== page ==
Wednesday, December 19, 2007

Chakras, Energy Flow, The Five Tibetans in Body Mind Spirit (Somatic) Integration

The Five Tibetans in Somatic Body Mind Spirit Integartion

Whereas a human’s gross anatomy refers to the parts we see and use—our limbs, organs, skeleton, muscles—the subtle anatomy deals with the energy centers that connect the body with the higher essential intelligences. Three distinct examples of the way different parts of the world look at the subtle anatomy include the Hindu belief in the seven chakras; the acupuncture meridian system from the Chinese; and the halo effect that’s called the auric field, which is from the Western understanding of energy.

What these three examples have in common is the belief in a spark of divine energy that animates all that is physical about us. This is the level of the soul. It is the level of the spirit. In Eastern theories of medicine, when the subtle energy channels are open and flowing fully, we radiate health.

According to the ancient yoga texts, the seven chakras are lined up in front of the spine, with the first being found at the tip of the tailbone and the seventh at the top of the skull (see Chapter Four). Indian belief teaches that the chakras correspond to the major nerves, glands and tissues through out the body. Each chakra, which means “wheel” or “wheel of spinning light” in Sanskrit, spins on an axis. Increasing the spin of a chakra increases the amount of energy that flows to the associated nerves, glands and organs connected to the chakra. The slower the rate of spin, the less energy flow to the same tissues. With a decreased energy flow the passageways become stagnant or blocked, and the related organs and glands lose their vitality, causing illness and aging.

The Five Tibetans appear to be incredibly successful at increasing the spin of the chakras and thereby the amount of energy that flows through the subtlest layer of consciousness. Practitioners suggest the following conditions to prepare for the Five Tibetans:

· Wear loose clothing
· Choose a room that lets in fresh air or work outdoors
· Use a pad of some sort for comfort
· Consult with a medical doctor or health-care practitioner if you are pregnant or have a chronic injury that is painful during exercise.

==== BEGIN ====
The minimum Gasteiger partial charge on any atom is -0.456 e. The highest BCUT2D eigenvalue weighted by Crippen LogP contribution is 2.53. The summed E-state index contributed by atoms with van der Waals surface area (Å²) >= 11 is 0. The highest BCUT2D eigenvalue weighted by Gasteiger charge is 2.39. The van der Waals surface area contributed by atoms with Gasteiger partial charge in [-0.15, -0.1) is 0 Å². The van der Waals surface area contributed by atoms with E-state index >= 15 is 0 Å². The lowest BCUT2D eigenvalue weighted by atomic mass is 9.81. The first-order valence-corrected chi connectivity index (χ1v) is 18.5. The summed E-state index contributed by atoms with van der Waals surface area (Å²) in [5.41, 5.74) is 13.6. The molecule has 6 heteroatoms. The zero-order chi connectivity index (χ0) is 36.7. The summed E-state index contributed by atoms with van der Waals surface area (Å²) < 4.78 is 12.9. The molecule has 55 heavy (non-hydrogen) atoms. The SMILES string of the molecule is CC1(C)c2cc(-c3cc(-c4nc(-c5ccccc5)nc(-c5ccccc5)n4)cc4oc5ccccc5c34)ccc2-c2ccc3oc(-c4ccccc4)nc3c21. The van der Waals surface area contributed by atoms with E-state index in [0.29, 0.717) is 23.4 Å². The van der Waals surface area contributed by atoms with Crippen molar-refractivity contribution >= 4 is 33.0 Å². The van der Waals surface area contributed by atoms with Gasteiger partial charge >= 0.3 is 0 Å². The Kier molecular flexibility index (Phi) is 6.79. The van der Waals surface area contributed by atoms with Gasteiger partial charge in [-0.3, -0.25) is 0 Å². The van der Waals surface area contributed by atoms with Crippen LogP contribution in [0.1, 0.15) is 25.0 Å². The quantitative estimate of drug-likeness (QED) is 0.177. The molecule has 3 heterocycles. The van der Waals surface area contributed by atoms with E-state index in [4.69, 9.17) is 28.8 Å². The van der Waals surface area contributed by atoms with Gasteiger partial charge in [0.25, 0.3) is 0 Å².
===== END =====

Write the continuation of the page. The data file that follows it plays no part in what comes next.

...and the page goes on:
Each one of the Five Tibetans is a vigorous exercise. They are done quite fast, unlike many of the hatha yoga movements they resemble, and are repeated twenty-one times, thus becoming an aerobic yoga. Beginners are asked to do seven repetitions (reps) of each exercise. When the student grows stronger, the repetitions increase to fourteen each. Finally, increase each exercise to the full twenty-one reps, the recommended total amount for each exercise (doing more reps does not seem to increase the benefits of the daily practice).

Synchronizing the breath with the physical movements is the key to these exercises. It is the breath that oxygenates the blood and tissues and clears the mind. I focus on my breathing, allowing the inhale and the exhale of my breath to lead the movements. The effects are quite noticeable.

There is some conflicting advice on how to spin in the first Tibetan. In Kelder’s original text he recommends spinning clockwise like the Sufi whirling dervishes. However, this is a contradiction, because the Sufi dervishes spin counterclockwise, and that feels natural to me. So that’s how I am explaining the exercise here.
Alan Davidson is the author of the Free report "Body Breakthroughs for Life Breakthroughs: How to Peak Your Physical, Emotional, Mental, Moral, and Spiritual IQs for a
Sensational Life" available at

Alan's also the author of Body Brilliance: Mastering Your Five Vital Intelligences, the #1 Health and Wellness book and Winner of Two 2007 Book-of-the-Year Awards.

Watch the Body Brilliance Movie

Dedicated to our healthy, happy, and prosperous world through the full enlightenment of every human being.

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